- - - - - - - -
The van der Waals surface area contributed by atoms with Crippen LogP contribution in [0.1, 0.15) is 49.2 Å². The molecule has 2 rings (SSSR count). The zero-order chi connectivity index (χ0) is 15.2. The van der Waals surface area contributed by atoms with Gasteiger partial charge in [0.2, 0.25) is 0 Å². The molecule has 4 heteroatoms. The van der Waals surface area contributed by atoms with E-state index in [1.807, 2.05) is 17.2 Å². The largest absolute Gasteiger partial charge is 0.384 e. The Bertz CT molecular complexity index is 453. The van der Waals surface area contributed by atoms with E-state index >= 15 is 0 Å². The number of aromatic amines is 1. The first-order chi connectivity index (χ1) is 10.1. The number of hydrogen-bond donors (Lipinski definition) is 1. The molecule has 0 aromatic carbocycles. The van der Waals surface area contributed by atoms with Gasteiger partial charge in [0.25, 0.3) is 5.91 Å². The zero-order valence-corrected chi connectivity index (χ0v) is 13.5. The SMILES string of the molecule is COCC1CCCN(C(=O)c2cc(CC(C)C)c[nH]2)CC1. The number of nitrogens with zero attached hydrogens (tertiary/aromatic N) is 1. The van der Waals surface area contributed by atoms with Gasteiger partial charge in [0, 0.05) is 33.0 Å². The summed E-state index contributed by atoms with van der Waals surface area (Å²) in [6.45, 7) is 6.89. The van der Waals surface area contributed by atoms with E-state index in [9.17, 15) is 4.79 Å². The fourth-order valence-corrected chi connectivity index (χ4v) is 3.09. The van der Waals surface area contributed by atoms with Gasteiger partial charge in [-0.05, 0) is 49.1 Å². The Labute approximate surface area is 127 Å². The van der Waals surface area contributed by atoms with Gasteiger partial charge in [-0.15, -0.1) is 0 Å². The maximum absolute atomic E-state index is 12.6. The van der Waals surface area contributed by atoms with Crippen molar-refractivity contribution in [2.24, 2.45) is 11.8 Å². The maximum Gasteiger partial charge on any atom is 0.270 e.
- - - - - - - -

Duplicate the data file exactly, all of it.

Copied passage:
The van der Waals surface area contributed by atoms with Crippen LogP contribution in [0.1, 0.15) is 49.2 Å². The molecule has 2 rings (SSSR count). The zero-order chi connectivity index (χ0) is 15.2. The van der Waals surface area contributed by atoms with Gasteiger partial charge in [0.2, 0.25) is 0 Å². The molecule has 4 heteroatoms. The van der Waals surface area contributed by atoms with E-state index in [1.807, 2.05) is 17.2 Å². The largest absolute Gasteiger partial charge is 0.384 e. The Bertz CT molecular complexity index is 453. The van der Waals surface area contributed by atoms with E-state index >= 15 is 0 Å². The number of aromatic amines is 1. The first-order chi connectivity index (χ1) is 10.1. The number of hydrogen-bond donors (Lipinski definition) is 1. The molecule has 0 aromatic carbocycles. The van der Waals surface area contributed by atoms with Gasteiger partial charge in [0.25, 0.3) is 5.91 Å². The zero-order valence-corrected chi connectivity index (χ0v) is 13.5. The SMILES string of the molecule is COCC1CCCN(C(=O)c2cc(CC(C)C)c[nH]2)CC1. The number of nitrogens with zero attached hydrogens (tertiary/aromatic N) is 1. The van der Waals surface area contributed by atoms with Gasteiger partial charge in [0, 0.05) is 33.0 Å². The summed E-state index contributed by atoms with van der Waals surface area (Å²) in [6.45, 7) is 6.89. The van der Waals surface area contributed by atoms with E-state index in [9.17, 15) is 4.79 Å². The fourth-order valence-corrected chi connectivity index (χ4v) is 3.09. The van der Waals surface area contributed by atoms with Gasteiger partial charge in [-0.05, 0) is 49.1 Å². The Labute approximate surface area is 127 Å². The van der Waals surface area contributed by atoms with Gasteiger partial charge in [-0.15, -0.1) is 0 Å². The maximum absolute atomic E-state index is 12.6. The van der Waals surface area contributed by atoms with Crippen molar-refractivity contribution in [2.24, 2.45) is 11.8 Å². The maximum Gasteiger partial charge on any atom is 0.270 e.